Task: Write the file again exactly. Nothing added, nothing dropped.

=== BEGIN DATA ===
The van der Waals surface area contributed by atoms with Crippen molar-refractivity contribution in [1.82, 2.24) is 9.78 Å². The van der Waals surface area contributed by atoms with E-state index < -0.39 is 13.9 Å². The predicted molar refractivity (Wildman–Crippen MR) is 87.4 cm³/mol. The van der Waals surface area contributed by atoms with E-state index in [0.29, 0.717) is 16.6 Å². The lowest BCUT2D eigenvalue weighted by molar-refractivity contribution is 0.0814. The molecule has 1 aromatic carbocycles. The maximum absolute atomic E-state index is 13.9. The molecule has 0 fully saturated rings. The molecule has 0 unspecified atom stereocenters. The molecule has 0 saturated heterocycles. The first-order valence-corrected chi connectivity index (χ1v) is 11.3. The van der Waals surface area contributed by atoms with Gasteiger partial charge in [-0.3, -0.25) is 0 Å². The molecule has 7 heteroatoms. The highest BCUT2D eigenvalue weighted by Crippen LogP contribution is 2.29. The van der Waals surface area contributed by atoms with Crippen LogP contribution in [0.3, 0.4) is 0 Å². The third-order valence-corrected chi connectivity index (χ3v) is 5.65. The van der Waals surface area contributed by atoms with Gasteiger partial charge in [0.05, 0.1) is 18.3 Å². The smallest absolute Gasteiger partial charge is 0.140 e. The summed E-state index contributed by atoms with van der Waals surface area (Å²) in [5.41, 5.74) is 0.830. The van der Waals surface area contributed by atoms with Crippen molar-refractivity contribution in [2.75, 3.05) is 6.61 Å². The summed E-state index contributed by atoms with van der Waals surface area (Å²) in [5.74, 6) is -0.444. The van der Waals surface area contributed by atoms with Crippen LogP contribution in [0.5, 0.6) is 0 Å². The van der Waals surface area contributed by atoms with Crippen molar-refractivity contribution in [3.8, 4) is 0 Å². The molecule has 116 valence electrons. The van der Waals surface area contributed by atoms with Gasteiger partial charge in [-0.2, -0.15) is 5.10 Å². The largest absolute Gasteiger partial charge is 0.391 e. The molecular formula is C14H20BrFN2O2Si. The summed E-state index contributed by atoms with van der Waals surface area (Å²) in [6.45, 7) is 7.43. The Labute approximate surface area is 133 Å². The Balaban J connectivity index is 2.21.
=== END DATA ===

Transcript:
The van der Waals surface area contributed by atoms with Crippen molar-refractivity contribution in [1.82, 2.24) is 9.78 Å². The van der Waals surface area contributed by atoms with E-state index < -0.39 is 13.9 Å². The predicted molar refractivity (Wildman–Crippen MR) is 87.4 cm³/mol. The van der Waals surface area contributed by atoms with E-state index in [0.29, 0.717) is 16.6 Å². The lowest BCUT2D eigenvalue weighted by molar-refractivity contribution is 0.0814. The molecule has 1 aromatic carbocycles. The maximum absolute atomic E-state index is 13.9. The molecule has 0 fully saturated rings. The molecule has 0 unspecified atom stereocenters. The molecule has 0 saturated heterocycles. The first-order valence-corrected chi connectivity index (χ1v) is 11.3. The van der Waals surface area contributed by atoms with Gasteiger partial charge in [-0.3, -0.25) is 0 Å². The molecule has 7 heteroatoms. The highest BCUT2D eigenvalue weighted by Crippen LogP contribution is 2.29. The van der Waals surface area contributed by atoms with Crippen LogP contribution in [0.3, 0.4) is 0 Å². The third-order valence-corrected chi connectivity index (χ3v) is 5.65. The van der Waals surface area contributed by atoms with Gasteiger partial charge in [0.05, 0.1) is 18.3 Å². The smallest absolute Gasteiger partial charge is 0.140 e. The summed E-state index contributed by atoms with van der Waals surface area (Å²) in [5.41, 5.74) is 0.830. The van der Waals surface area contributed by atoms with Crippen molar-refractivity contribution in [2.75, 3.05) is 6.61 Å². The summed E-state index contributed by atoms with van der Waals surface area (Å²) in [5.74, 6) is -0.444. The van der Waals surface area contributed by atoms with Crippen LogP contribution in [0.5, 0.6) is 0 Å². The van der Waals surface area contributed by atoms with Crippen molar-refractivity contribution in [3.8, 4) is 0 Å². The molecule has 116 valence electrons. The van der Waals surface area contributed by atoms with Gasteiger partial charge in [-0.2, -0.15) is 5.10 Å². The largest absolute Gasteiger partial charge is 0.391 e. The molecular formula is C14H20BrFN2O2Si. The summed E-state index contributed by atoms with van der Waals surface area (Å²) in [6.45, 7) is 7.43. The Labute approximate surface area is 133 Å². The Balaban J connectivity index is 2.21.